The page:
And if there’s a point in the movie that bothers the young viewer especially, he’ll have the opportunity to ask you questions about it. If you notice something bothering your child, you can stop the film and talk through it or, simply, turn the movie off altogether.

Know the Movie.

This is where Plugged In can help. Many scary movies use the supernatural or occult to trigger their chills—and lots of parents, especially Christian parents, are discomfited by any such content. We’ll let you know about what a movie contains well before you turn it on.

And even if your family is A-OK with letting your kids watch a film with a ghost or a vampire in it (take, for instance, the Hotel Transylvania flicks), sometimes these “kid” movies can have some very problematic content. All you need to do is take a spin through Emily Clark’s Hocus Pocus 2 review—where comic witches have literally pledged their immortal souls to Satan—to see that not all kid-oriented creepy pics are cut from the same cloth.

Obviously, if you think that a movie meant for older kids, or adults, is just fine for little Bobby or Susie, we’d caution you to think twice—or perhaps 11 or 12 times until you think better of it. A 2006 study found that toddlers and young kids who watched violent movies, including horror films, may be more likely to experience anxiety, sleep disorders and be more aggressive.

“Watching Friday the 13th with your child is probably not a good idea,” says Dr. Daniel Schechter, presumably with a deadpan delivery. “Children under the age of 5 may be too young to actually watch and understand violent movies; however they are psychologically affected by the scenes they are exposed to.”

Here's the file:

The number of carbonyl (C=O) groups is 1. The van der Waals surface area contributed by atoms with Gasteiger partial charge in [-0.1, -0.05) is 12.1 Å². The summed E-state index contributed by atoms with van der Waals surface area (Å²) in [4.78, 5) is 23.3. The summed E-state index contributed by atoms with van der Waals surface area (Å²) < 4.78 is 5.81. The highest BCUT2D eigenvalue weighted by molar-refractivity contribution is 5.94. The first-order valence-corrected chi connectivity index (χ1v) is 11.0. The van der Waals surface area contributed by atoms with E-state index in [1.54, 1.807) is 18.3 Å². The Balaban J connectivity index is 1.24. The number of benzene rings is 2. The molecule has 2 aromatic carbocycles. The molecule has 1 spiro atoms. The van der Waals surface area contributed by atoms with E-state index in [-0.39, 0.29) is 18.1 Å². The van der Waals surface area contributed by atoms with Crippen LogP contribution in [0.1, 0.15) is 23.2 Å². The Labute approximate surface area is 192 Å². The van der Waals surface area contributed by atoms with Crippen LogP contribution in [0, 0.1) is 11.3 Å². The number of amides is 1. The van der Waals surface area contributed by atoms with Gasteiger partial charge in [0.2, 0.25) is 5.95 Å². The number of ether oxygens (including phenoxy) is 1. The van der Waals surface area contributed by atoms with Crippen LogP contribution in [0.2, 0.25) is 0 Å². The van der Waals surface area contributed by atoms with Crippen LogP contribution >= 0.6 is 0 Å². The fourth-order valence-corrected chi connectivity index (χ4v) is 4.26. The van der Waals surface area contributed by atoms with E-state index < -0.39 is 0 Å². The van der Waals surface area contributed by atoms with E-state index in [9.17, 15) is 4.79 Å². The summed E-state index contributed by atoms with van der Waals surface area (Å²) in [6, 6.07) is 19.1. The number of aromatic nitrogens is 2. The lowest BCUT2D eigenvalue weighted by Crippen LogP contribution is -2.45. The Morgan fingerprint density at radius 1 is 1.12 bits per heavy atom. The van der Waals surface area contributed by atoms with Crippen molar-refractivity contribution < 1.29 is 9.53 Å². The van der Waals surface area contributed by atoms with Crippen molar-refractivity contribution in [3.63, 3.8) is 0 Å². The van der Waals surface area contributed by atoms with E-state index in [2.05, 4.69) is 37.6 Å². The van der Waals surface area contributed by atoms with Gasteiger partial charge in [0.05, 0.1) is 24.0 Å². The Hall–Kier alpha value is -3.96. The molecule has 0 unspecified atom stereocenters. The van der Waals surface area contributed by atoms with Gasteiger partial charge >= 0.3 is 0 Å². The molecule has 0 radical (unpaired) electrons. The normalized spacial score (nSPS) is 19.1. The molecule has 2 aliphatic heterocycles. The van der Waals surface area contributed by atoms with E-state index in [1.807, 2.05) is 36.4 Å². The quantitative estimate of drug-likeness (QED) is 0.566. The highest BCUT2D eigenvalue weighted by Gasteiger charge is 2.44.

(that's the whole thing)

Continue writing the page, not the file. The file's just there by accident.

So, are scary, kid-centric movies bad? As is the case with so much in the world of entertainment, the answer is a frustrating it depends. But as you walk through these issues, know that you’ll not be going it alone. We’ll be with you with every click of the remote.

Paul Asay

Paul Asay has been part of the Plugged In staff since 2007, watching and reviewing roughly 15 quintillion movies and television shows. He’s written for a number of other publications, too, including Time, The Washington Post and Christianity Today. The author of several books, Paul loves to find spirituality in unexpected places, including popular entertainment, and he loves all things superhero. His vices include James Bond films, Mountain Dew and terrible B-grade movies. He’s married, has two children and a neurotic dog, runs marathons on occasion and hopes to someday own his own tuxedo. Feel free to follow him on Twitter @AsayPaul.

3 Responses

  1. -Agreed, I also thought this was a strong and well-reasoned article that didn’t demonize its subject matter. I’m going to be pedantic and ask, “Why is the movie scary, because of its overt content or because of the implications of its premise if taken to their logical conclusion?” In hindsight, though I felt the Pixar movie “Wall-E” generally wasn’t creepy (I can totally empathize with why Wall-E, even with detachable and replaceable pieces, would be scared of seeing Eve get her head removed for repairs), I thought the premise was scary in hindsight (the remnants of humanity are totally dependent on an Amazon spaceship whose prescribed lifestyle bombards them with monopolistic advertisements 24/7 and implicitly atrophies their bone structure). Likewise, the Jennifer Aniston movie “The Switch” sounded like its premise centered on a life-altering instance of assault despite being billed as a romantic comedy. In this case, though, I do suppose you’re referring to movies that reference either monsters or the occult.

    I grew up watching reruns of the original Addams Family and would recommend that for younger viewers who are ready for a dash of macabre but who want or developmentally need a heavy emphasis on comedy.

    1. -(I realize that not all of the movies I mentioned are billed as being appropriate for kids, but then again, neither are slashers, and too many children watch those anyway.)